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Related reading

Ignatius Press: Fr . Fessio, Vivian Dudro, Mark Brumley, and John Herreid discuss Laudato Si
Jen Fitz: The Terrible Problem with Laudato Si
Epic Pew: You won’t hear this from the mainstream media
Elizabeth Scalia: All Our Sin, All of Our Hatred On Trial
Tom McDonald Tweeting as he reads
Kathy Schiffer: This is completely Catholic
John Allen: The Pedigree of Laudato Si
George Weigel: It’s about us
Mark Shea: Chesterton on Laudato Si
Lisa HendeyLaudato Si and me
Stream: 11 Good Take-aways
Joseph Susanka: Advice as you prepare to read
CWR Encyclical focuses on Heart of Man
LarryD: Brace yourself…
Phil Lawler: It’s more provocative and less political than expected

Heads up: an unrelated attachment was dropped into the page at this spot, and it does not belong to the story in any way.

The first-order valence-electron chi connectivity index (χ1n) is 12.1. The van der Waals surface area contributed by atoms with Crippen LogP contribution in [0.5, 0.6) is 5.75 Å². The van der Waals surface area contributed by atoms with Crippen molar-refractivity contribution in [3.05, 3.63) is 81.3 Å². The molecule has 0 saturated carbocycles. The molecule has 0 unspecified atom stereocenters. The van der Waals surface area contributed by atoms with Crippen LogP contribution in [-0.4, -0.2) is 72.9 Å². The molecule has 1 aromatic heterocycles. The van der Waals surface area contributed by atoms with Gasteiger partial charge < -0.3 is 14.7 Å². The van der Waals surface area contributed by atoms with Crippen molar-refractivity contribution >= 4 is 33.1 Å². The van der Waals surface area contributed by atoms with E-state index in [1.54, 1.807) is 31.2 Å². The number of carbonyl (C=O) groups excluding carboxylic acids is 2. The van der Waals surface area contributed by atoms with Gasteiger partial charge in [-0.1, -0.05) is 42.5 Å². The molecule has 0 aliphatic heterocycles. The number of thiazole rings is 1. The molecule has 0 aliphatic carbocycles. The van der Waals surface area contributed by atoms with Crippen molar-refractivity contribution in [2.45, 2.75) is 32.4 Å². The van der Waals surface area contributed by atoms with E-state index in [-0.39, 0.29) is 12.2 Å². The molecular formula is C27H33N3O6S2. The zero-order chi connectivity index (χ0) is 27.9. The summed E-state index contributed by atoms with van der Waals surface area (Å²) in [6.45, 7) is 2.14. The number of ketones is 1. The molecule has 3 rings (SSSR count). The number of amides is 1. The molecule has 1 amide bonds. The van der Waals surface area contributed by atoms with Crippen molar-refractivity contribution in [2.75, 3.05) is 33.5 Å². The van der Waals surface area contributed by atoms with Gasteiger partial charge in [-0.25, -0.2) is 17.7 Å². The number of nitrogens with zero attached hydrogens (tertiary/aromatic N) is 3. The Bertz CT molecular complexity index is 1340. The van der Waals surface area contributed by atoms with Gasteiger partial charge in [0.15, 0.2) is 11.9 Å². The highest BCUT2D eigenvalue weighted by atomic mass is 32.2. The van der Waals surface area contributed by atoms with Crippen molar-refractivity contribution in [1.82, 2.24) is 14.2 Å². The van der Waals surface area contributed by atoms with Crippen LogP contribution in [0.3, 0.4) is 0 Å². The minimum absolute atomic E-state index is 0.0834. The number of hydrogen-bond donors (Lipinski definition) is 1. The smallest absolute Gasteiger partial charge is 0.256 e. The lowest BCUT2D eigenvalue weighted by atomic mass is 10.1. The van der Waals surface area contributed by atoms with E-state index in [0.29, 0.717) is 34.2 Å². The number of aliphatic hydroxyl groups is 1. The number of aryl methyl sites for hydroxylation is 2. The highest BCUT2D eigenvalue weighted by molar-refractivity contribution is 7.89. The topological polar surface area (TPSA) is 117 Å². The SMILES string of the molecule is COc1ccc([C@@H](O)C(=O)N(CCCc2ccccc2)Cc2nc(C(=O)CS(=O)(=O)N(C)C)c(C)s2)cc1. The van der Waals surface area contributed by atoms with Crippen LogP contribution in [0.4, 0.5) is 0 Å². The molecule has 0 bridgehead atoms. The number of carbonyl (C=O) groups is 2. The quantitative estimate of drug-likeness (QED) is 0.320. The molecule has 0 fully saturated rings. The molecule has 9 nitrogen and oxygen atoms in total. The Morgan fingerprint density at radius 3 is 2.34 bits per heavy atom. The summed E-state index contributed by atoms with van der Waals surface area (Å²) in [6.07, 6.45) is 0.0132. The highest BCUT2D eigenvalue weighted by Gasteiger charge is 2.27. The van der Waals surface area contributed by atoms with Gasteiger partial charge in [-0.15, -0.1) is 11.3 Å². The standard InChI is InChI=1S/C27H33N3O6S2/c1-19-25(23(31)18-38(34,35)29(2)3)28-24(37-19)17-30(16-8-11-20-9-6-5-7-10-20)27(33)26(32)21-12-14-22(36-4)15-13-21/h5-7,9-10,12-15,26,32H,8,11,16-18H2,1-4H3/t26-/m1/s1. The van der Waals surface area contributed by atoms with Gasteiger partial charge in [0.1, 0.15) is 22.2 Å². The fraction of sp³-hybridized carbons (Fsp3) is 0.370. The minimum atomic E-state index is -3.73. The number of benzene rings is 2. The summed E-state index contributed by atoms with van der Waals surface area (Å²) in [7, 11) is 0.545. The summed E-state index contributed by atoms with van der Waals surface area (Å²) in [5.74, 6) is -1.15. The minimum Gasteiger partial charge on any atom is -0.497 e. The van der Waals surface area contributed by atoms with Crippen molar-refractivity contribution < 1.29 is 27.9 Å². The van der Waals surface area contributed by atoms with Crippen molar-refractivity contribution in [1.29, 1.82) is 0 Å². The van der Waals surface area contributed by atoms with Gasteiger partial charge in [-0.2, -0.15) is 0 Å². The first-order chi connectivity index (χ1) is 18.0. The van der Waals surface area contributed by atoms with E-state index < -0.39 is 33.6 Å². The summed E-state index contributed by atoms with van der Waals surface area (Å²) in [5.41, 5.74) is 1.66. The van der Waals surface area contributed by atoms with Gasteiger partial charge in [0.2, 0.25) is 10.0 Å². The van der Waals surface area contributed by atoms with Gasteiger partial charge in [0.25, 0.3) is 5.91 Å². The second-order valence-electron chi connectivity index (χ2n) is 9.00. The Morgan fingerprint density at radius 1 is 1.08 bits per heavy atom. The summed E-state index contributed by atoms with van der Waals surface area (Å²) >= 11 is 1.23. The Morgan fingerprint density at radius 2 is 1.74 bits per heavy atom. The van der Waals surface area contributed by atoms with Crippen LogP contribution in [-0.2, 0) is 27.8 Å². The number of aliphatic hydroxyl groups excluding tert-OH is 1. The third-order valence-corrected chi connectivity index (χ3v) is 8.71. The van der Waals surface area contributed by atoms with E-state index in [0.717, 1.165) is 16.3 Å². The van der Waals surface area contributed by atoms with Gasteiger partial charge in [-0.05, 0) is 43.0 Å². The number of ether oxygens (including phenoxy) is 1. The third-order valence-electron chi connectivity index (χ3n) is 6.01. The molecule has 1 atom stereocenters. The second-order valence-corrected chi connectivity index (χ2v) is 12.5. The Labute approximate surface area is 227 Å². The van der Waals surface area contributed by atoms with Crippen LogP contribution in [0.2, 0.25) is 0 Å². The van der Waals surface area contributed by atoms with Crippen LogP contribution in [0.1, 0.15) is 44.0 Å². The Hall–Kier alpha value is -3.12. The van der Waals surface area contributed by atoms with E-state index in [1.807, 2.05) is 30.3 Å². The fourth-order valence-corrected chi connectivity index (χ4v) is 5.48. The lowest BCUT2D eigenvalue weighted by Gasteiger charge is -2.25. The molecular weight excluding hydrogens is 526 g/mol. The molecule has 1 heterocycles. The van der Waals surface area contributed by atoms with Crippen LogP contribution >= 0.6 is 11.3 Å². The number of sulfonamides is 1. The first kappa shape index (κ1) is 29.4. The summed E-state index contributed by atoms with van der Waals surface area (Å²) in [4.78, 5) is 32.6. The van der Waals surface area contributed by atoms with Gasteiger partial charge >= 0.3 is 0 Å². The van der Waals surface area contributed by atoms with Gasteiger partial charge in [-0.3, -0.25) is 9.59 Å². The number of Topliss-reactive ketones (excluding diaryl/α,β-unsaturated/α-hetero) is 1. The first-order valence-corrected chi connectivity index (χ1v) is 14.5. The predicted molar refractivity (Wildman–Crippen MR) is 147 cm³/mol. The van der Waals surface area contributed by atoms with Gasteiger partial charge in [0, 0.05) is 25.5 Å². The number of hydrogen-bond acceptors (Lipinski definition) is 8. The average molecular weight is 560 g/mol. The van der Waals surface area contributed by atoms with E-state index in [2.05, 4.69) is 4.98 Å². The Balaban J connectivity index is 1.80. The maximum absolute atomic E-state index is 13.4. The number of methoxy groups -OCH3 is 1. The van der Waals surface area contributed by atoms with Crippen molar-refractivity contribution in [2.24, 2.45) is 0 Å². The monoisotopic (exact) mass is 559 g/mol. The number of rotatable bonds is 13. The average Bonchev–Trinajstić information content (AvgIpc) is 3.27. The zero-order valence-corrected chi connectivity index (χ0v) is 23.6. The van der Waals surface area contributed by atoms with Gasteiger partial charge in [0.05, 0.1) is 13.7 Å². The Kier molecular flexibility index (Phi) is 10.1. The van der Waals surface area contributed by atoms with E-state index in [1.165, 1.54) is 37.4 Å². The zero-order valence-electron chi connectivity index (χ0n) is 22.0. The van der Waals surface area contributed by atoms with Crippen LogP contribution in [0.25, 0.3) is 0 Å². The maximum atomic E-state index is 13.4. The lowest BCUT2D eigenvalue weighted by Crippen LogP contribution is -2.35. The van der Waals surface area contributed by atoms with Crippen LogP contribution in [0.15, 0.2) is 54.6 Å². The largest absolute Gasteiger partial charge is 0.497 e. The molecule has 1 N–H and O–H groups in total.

Gregory Popcak: Something Fishy: Why is THIS missing from the encyclical?
Rebecca Hamilton: Fourteen Things Laudato Si Says. Nine Things It Does Not Say.
Laudato Si in hardcover from Ignatius Press
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This article originally ran, in a slightly different form in Faith and Family magazine in 2010.

Carve Out Time for These Few Essentials

AS0000019F08 Pregnancy, pregnant mother with child

You’ll also find regular exercise gives you more energy to do something that is absolutely essential: putting in some one-on-one time with your other kids. It’s all too easy for them to feel displaced and neglected when the new baby comes, so it is essential to carve out some special time to connect with them, consistently and intentionally, academically, emotionally, spiritually, and just for some plain old silly old mommy-and-me fun, or else they will grow up to be crack whores.

Read the rest at the Register. 

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I don’t know nothin’ about raisin’ no babies, apparently.

An experienced mother is never taken by surprise. Unless there is a shark in the house.